Dewey Commissioner Hanson Accused Of Withholding Information During Hearing

by Dave on September 16, 2010

Dewey Beach Commissioner Diane Hanson today was accused of withholding critical information from Saturday’s town meeting, where commissioners passed a new ordinance clarifying the definition of the controversial phrase “relaxed bulk standards,” which could eventually determine the height of the redeveloped Ruddertowne parcel on Dickinson Street.

The phrase is mentioned in the 2007 Dewey Beach Comprehensive Plan as applying to parcels over 80,000 square feet, of which the Ruddertowne parcel is the only one in town. It is this phrase that Ruddertowne property owner Dewey Beach Enterprises (DBE) believes will allow them to build above the 35-foot limit in the town’s code. Clarifying the intent of the Commissioners, as the ordinance passed Saturday does, would allow the Commissioners to selectively define which standards qualify as “bulk.”

The accusations surround a conversation that Hanson had with State Planning Director Connie Holland, whereby Hanson discussed the possibility of a ordinance that would essentially clarify the phrase and asked Holland if there were guidelines for such a situation.

Following the conversation, Holland received an email from Rep. Pete Schwartzkopf (D-Rehoboth Beach) asking questions about the same topic. In her reply, Holland said that “if language change is done, it would be a plan amendment and the new language would only be applicable to FUTURE applications.” She also informed Schwartzkopf that she had spoken with Commissioner Hanson about the matter.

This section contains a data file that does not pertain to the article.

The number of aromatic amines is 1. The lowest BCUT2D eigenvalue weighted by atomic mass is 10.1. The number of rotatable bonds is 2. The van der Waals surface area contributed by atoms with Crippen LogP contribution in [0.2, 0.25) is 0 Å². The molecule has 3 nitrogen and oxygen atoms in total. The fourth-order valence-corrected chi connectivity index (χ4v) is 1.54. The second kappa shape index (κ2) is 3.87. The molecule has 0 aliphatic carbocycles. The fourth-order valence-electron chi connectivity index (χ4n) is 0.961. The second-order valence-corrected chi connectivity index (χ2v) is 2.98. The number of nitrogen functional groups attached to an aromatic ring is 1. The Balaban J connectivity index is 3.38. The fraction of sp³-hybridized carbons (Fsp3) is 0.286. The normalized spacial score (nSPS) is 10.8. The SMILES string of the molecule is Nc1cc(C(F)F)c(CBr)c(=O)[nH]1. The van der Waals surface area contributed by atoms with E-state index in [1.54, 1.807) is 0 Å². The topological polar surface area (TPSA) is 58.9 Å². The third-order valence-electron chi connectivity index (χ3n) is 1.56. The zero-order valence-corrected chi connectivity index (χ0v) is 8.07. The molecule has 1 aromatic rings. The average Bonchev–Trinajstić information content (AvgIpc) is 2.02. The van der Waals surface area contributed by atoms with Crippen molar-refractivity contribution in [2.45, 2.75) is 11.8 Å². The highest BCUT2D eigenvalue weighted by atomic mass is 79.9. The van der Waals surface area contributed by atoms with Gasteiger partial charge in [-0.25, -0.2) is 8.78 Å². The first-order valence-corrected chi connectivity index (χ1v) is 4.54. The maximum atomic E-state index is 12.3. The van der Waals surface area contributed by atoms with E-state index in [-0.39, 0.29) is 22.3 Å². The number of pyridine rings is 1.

“What Connie Holland said in her email to Pete is accurate,” said Hanson. “If we change the comp plan, we would have had to have it recertified. But we didn’t change anything.”

Hanson made no mention of the discussion with Holland during the debate over the adoption of the ordinance, which led Dewey Beach Mayor Rick Solloway to claim that she “blatantly, willfully and dishonestly omitted” information.

Solloway called the situation “very unfortunate.”

“I would expect a full blown investigation from the AG’s office,” he said. But he made it clear that he was not calling for an investigation and that that would not be appropriate.

Solloway said he was not politically posturing, but instead said Hanson was doing so. He said it was “rushed on the agenda” and “shoved through on false information and bad precedent.” He said Hanson has manipulated and omitted information